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By Alex Johnson

Lobbying and trade groups representing most of the biggest tech companies in the world — including Facebook, Apple, Google and Microsoft — joined forces Monday to urge Congress to rein in the National Security Agency's collection of personal data.

Less than a week after a federal court declared the NSA's bulk collection of telephone records to be illegal — and three weeks before a controversial part of the post-Sept. 11 USA Patriot Act is set to expire — the seven groups released a joint letter arguing that "trust has declined measurably among both U.S. citizens and citizens of our foreign allies" since Edward Snowden began leaking details of the U.S. data collection two years ago.

As the biggest handlers of electronic personal data, Facebook, Google and other big tech companies have a crucial stake in efforts to reform the NSA and deliberations over whether to reauthorize Section 215 of the Patriot Act. That's the section that had been used to bolster the NSA's bulk collection of phone data, and it's scheduled to expire on June 1 unless Congress intervenes.

A panel of the 2nd U.S. Circuit Court of Appeals found last week that Congress hadn't actually given the NSA approval to indiscriminately collect the records of all telephone calls by millions of Americans not suspected of any crime. The court ruling has become a critical element of debate over whether to reauthorize the controversial provision.

The tech groups — whose members also include Yahoo, Amazon, eBay, Twitter, AOL, IBM, Intel, Samsung and Visa, among many others — specifically called on Congress to pass a separate bill called the USA FREEDOM Act. It would ban bulk collection of data without a court order, free companies from having to store such data indefinitely and bring the workings of the secret Foreign Intelligence Surveillance Court into greater public view.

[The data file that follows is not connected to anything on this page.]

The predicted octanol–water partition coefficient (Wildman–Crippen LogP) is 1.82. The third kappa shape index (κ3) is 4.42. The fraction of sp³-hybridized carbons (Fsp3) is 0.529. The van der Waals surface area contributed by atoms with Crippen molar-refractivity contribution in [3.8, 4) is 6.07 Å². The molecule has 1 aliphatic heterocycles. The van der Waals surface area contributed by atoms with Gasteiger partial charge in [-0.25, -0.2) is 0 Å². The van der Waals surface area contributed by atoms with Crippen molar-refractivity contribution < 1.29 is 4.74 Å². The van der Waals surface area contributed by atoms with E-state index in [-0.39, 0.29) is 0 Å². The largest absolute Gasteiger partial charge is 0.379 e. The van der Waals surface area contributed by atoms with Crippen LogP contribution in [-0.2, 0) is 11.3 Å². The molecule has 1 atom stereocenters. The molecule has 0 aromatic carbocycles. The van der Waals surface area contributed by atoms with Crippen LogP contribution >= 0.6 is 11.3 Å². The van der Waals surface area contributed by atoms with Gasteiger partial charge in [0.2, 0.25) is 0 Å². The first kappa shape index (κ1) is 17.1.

"As a result of increasing concern about the level of access the U.S. government has to user-generated data held by technology companies, many domestic and foreign users have turned to foreign technology providers while, simultaneously, foreign jurisdictions have implemented reactionary policies that threaten the fabric of the borderless internet," the groups said. "Meaningful surveillance reform is vital to rebuilding the essential element of trust not only in the technology sector but also in the U.S. government."

The White House endorsed the bill last week, but some civil liberties groups have opposed it for not, in their view, going far enough. The American Civil Liberties Union has neither endorsed nor opposed the measure, but Jameel Jaffer, director of the ACLU's Center for Democracy, wrote last week that "the vague language in the bill's key provisions will provide a new lease on life to surveillance programs that haven't yet been — and may never be — disclosed to the public."